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Dr.Varsha Gupta
Assistant Professor, JECRC University, Ramchandpura, Sitapura, Jaipur, 302022, India
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Feces of captive wild mammals were collected from Udaipur zoological garden, Rajasthan to establish the level of heavy metals in atmosphere. Feces were treated with concentrated nitric acid and perchloric acid before analysis using atomic absorption spectrophotometer (AAS). The mean concentration value were found in range of lead (Pb) 3.9 to 16.70, cadmium (Cd) 0.43 to 4.43, Chromium (Cr) 0.55 to 6.19, Copper (Cu) 8.41 to 41.0, and Zinc (Zn) 10.1 to 40.15 μg/g (ppm). Analysis of feed and water along with the soil in cages which is receiving particulate air pollutants indicates that air pollution is the primary cause due to high density of traffic in the area.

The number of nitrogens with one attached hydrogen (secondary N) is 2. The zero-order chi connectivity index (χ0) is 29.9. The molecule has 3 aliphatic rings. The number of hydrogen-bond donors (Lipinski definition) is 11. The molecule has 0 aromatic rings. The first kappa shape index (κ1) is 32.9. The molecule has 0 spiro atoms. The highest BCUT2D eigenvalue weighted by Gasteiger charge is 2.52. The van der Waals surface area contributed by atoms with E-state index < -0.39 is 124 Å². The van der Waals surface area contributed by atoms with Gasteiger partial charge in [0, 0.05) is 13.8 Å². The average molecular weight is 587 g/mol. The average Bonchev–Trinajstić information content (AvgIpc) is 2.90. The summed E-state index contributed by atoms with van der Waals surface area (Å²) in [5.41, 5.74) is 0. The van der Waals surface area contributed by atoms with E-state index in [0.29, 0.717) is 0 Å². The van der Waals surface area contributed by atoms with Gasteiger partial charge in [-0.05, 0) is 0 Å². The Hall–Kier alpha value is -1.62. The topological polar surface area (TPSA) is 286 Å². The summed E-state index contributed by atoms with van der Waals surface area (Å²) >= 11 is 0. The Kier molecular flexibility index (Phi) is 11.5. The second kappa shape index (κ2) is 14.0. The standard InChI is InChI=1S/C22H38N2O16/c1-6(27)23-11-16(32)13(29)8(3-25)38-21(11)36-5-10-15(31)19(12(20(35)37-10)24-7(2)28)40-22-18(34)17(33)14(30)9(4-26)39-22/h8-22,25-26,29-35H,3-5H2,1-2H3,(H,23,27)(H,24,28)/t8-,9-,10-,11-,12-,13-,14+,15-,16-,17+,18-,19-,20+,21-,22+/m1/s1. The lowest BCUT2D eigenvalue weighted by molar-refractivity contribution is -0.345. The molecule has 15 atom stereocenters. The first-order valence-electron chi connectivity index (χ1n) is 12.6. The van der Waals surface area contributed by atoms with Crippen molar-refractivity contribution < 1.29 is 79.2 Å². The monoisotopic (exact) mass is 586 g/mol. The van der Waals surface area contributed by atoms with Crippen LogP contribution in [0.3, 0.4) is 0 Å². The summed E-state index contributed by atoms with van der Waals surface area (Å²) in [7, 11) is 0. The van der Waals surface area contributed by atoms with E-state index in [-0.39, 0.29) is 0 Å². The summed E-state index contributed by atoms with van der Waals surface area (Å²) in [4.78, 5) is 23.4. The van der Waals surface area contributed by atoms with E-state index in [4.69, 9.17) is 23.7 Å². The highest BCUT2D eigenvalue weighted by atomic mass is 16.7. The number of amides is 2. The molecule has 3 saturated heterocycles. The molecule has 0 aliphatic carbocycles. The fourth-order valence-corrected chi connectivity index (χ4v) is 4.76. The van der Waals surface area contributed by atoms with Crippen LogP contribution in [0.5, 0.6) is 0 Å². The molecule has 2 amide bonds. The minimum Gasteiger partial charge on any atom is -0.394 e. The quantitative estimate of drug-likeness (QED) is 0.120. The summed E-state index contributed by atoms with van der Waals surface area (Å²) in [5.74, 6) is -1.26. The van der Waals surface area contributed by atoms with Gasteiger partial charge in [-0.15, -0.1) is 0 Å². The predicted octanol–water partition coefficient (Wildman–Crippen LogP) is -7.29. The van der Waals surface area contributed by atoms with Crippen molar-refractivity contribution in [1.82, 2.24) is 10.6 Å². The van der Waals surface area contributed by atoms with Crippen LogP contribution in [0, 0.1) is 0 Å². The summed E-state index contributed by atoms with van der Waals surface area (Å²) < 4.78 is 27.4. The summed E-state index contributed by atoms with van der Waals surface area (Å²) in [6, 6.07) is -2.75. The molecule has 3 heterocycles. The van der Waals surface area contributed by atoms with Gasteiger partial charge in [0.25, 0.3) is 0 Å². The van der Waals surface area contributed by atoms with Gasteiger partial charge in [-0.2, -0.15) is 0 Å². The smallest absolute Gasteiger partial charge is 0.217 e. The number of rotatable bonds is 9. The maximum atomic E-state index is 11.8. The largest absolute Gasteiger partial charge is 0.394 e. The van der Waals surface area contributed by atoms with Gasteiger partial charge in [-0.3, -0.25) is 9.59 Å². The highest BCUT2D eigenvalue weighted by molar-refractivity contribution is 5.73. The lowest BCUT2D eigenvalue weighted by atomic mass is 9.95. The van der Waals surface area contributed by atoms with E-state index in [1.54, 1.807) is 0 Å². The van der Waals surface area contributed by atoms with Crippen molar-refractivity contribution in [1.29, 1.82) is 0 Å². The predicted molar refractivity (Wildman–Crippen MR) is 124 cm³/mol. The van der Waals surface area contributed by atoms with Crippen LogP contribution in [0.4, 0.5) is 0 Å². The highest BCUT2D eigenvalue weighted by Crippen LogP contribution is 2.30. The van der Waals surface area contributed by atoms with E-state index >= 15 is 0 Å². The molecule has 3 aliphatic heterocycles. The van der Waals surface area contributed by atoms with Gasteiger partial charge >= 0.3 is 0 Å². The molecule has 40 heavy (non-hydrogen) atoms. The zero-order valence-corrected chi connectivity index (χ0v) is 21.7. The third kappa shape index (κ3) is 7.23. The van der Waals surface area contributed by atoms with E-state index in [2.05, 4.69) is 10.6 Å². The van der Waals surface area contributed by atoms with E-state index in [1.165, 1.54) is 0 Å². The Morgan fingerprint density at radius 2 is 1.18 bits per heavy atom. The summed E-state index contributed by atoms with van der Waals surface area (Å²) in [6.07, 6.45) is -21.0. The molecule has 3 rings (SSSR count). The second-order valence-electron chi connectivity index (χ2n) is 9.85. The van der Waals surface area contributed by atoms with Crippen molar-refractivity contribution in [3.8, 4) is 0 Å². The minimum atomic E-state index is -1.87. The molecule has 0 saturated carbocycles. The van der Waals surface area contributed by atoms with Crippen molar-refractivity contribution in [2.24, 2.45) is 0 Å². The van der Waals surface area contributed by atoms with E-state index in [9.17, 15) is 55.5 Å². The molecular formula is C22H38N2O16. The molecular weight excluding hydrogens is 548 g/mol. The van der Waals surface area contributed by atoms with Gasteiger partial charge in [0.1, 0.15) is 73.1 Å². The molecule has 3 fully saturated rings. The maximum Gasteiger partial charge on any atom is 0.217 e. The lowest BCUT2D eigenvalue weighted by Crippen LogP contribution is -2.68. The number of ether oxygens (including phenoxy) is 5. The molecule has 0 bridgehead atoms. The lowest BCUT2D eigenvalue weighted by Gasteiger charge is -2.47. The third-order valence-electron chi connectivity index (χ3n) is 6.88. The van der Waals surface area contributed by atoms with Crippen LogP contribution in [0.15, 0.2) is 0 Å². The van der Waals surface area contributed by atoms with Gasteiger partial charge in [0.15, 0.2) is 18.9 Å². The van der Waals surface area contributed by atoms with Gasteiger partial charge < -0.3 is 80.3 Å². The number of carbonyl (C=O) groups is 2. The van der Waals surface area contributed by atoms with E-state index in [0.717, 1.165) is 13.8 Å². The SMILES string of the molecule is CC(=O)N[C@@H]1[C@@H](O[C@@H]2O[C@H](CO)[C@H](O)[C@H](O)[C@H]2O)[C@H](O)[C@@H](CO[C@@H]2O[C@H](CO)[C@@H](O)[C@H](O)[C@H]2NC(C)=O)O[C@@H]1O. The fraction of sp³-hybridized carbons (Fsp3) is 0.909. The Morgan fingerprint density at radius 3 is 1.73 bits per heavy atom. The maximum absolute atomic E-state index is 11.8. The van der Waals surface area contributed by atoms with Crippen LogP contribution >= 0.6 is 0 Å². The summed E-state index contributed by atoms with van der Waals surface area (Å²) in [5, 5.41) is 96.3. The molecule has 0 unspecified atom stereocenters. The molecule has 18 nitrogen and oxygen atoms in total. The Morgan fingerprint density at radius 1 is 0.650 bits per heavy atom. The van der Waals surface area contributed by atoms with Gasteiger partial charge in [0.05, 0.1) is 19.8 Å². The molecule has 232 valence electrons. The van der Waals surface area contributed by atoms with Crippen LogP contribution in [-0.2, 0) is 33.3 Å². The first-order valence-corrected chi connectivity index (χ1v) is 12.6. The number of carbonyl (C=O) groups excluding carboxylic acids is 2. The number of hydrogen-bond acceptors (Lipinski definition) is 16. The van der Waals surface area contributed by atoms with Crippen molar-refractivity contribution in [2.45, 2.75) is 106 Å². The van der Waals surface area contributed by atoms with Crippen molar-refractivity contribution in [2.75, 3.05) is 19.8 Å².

Feces, Metals, Zoo mammals, Bio- indicator, Urban air.